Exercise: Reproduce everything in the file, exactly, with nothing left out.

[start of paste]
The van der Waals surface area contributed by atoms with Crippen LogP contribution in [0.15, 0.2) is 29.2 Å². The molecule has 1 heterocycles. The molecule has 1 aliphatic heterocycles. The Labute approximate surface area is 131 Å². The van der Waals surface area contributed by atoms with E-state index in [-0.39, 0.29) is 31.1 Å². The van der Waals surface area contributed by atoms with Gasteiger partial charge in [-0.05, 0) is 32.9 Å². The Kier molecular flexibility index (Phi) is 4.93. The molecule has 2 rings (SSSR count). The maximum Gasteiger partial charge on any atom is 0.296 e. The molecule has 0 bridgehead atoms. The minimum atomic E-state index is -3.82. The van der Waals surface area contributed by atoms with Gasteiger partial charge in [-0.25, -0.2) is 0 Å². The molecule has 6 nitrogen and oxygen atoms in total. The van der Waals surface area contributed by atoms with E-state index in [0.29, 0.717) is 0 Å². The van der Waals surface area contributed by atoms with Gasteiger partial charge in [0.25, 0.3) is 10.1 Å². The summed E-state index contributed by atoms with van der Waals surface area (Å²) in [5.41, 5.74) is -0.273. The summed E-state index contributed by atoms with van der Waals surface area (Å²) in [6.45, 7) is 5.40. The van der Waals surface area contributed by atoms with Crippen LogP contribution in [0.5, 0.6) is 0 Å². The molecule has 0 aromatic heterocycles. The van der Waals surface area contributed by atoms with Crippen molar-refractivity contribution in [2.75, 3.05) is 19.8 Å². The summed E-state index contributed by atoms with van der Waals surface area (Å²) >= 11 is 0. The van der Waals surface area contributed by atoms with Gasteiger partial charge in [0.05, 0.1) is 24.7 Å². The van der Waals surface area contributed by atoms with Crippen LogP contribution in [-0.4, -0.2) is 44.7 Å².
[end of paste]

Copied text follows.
The van der Waals surface area contributed by atoms with Crippen LogP contribution in [0.15, 0.2) is 29.2 Å². The molecule has 1 heterocycles. The molecule has 1 aliphatic heterocycles. The Labute approximate surface area is 131 Å². The van der Waals surface area contributed by atoms with E-state index in [-0.39, 0.29) is 31.1 Å². The van der Waals surface area contributed by atoms with Gasteiger partial charge in [-0.05, 0) is 32.9 Å². The Kier molecular flexibility index (Phi) is 4.93. The molecule has 2 rings (SSSR count). The maximum Gasteiger partial charge on any atom is 0.296 e. The molecule has 0 bridgehead atoms. The minimum atomic E-state index is -3.82. The van der Waals surface area contributed by atoms with Gasteiger partial charge in [-0.25, -0.2) is 0 Å². The molecule has 6 nitrogen and oxygen atoms in total. The van der Waals surface area contributed by atoms with E-state index in [0.29, 0.717) is 0 Å². The van der Waals surface area contributed by atoms with Gasteiger partial charge in [0.25, 0.3) is 10.1 Å². The summed E-state index contributed by atoms with van der Waals surface area (Å²) in [5.41, 5.74) is -0.273. The summed E-state index contributed by atoms with van der Waals surface area (Å²) in [6.45, 7) is 5.40. The van der Waals surface area contributed by atoms with Crippen LogP contribution in [0.5, 0.6) is 0 Å². The molecule has 0 aromatic heterocycles. The van der Waals surface area contributed by atoms with Crippen molar-refractivity contribution in [2.75, 3.05) is 19.8 Å². The summed E-state index contributed by atoms with van der Waals surface area (Å²) >= 11 is 0. The van der Waals surface area contributed by atoms with Gasteiger partial charge in [0.05, 0.1) is 24.7 Å². The van der Waals surface area contributed by atoms with Crippen LogP contribution in [-0.4, -0.2) is 44.7 Å².